Well look at it this way. With 3/4 tank, cap on and the vent hooked up to the rollover valve mine will flow about 26 ounces/minute from the petcock. With the carb
bowl off, the float at full drop and the pump running the most that will flow through the float valve is between 10 and 12 ounces/minute. That's why I stated that the petcock will flow more than the carb will use.
And yes the Grizzly valve is the best because it has the largest opening (3 mm
)anyone has found for the stock carburetor. The 42's use a 4.2 mm opening for pumpless use and I wish there was one that size for the stock carburetor out there somewhere.
Others have stated that they can see the air at the top of the fuel filter and haven't had any problem running the tank dry. Without the filter mine would always run dry at just under 1/4 tank with the petcock in the regular position. I put my pump back on before I found out about the filter thing but plan on taking it back off this winter.
The other thing I had to do was raise the float level up to between 5 and 6 mm's above the bowl seam to get the running level right. The reason for that is because the float has to drop farther to provide the same flow rate at speed than it does when the pump is hooked up. Obviously the pump can force more fuel through the very small opening when the float first opens the valve than gravity can.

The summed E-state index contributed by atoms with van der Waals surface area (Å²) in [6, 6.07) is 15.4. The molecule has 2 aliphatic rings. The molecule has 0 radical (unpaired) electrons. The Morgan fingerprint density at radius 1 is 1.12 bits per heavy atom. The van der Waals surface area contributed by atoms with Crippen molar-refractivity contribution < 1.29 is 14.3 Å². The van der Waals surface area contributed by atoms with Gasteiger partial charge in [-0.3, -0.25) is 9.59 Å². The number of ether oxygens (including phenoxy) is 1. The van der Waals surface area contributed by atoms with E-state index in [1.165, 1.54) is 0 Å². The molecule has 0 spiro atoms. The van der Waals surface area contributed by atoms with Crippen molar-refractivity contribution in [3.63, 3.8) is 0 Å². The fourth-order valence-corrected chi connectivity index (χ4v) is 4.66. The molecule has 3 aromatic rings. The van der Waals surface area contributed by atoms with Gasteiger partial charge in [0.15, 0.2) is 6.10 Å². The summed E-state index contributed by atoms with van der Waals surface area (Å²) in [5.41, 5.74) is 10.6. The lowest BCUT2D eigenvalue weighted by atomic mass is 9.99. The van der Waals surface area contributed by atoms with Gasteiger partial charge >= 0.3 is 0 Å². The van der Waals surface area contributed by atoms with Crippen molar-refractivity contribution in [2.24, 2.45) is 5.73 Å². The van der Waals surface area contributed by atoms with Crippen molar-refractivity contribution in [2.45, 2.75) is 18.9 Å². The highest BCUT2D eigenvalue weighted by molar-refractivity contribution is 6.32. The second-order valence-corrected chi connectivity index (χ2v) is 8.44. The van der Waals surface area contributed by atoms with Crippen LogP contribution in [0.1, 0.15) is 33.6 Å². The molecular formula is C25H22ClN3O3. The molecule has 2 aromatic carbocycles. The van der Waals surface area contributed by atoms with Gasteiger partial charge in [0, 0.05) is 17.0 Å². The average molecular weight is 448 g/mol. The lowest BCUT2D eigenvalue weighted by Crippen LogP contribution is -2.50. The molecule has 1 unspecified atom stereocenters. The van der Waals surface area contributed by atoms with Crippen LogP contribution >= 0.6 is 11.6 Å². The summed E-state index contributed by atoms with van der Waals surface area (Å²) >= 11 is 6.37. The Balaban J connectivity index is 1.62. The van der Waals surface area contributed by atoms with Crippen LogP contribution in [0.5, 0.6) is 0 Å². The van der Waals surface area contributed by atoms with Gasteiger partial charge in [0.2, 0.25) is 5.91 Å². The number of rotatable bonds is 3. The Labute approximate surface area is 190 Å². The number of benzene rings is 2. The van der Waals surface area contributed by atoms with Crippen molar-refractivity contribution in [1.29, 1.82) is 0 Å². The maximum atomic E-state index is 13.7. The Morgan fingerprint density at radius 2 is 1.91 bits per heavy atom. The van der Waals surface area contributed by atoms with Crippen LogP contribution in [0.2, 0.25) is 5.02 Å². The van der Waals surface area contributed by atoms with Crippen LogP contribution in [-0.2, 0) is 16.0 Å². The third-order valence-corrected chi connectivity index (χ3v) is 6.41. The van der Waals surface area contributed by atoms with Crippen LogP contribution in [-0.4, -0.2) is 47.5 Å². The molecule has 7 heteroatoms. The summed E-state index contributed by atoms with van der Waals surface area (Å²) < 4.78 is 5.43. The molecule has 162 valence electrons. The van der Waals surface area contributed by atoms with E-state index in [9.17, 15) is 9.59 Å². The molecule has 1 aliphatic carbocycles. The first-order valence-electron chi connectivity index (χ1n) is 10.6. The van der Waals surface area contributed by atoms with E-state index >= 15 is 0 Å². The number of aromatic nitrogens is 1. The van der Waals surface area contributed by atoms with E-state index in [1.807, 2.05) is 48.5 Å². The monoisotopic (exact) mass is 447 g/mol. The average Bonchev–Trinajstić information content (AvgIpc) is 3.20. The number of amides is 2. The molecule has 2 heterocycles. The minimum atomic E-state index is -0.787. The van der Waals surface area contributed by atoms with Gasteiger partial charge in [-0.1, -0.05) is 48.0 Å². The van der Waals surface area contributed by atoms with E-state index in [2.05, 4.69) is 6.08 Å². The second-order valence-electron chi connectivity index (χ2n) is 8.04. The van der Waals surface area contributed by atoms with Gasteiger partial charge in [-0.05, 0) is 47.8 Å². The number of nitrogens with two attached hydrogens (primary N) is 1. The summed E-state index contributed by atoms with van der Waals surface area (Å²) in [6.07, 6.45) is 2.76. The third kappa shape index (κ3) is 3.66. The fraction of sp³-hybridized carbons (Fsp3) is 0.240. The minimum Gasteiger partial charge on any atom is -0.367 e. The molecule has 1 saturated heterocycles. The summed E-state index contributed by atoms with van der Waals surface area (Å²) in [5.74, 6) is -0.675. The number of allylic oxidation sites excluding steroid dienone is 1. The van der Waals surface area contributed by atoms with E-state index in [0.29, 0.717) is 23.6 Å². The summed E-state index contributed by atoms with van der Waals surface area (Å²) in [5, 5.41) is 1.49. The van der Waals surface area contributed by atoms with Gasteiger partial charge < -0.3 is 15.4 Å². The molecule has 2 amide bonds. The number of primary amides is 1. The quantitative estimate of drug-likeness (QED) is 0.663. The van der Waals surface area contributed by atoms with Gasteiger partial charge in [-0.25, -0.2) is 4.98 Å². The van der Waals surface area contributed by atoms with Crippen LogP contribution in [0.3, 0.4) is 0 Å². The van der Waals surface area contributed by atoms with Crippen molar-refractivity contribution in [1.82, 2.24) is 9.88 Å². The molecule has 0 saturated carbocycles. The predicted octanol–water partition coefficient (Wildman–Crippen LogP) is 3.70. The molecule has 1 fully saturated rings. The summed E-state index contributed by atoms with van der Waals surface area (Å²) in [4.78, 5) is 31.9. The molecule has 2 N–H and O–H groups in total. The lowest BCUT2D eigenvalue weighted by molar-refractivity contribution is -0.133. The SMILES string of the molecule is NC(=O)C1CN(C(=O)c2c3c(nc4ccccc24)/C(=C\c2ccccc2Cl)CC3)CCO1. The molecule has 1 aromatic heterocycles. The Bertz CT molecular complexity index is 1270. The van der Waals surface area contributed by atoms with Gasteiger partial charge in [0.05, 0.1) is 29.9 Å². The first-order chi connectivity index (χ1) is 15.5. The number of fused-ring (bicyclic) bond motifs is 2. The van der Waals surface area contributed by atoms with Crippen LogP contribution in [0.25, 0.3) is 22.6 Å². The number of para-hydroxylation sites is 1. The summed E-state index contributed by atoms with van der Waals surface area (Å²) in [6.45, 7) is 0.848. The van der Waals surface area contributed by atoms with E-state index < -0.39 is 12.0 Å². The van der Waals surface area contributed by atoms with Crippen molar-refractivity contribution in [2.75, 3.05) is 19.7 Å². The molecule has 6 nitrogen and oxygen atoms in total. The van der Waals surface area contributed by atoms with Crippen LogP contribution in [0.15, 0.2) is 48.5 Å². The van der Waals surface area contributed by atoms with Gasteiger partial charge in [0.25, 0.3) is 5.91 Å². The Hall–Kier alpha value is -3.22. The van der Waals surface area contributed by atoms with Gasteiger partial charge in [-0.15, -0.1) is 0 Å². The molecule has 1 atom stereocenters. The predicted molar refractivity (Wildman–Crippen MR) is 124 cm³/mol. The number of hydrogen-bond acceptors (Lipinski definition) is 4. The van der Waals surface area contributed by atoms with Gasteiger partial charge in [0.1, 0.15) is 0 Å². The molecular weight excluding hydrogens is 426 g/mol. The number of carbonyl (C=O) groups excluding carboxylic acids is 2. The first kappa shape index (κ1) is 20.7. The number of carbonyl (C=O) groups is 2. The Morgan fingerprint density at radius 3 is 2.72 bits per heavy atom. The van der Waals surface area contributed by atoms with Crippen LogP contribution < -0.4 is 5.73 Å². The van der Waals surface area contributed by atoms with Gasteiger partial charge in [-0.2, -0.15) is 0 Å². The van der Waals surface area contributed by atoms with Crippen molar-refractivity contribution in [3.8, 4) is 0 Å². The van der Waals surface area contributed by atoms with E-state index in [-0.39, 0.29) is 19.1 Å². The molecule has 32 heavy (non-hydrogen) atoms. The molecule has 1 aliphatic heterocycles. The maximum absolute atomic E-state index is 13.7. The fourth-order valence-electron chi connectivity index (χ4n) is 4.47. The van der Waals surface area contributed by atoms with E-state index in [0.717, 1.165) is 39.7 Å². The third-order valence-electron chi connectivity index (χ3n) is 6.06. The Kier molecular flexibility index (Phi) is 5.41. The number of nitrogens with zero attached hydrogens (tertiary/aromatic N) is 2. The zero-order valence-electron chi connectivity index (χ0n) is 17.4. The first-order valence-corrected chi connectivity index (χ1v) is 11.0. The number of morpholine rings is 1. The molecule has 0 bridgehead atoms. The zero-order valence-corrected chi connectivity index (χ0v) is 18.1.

It's true that cutting some off the stand pipe will allow more fuel to flow from the tank but it also means that there will be less fuel left for reserve. It doesn't cure the problem.
You can try it with the rear spring set at the full 2" preload if you want but from my experience that's a really rough ride. I like the fuel filter fix the best. And 45 degrees on the filter is probably fine as long as the air can gather at the top and flow back up to the tank. The trick seems to be not to let any air get into the line to the carburetor.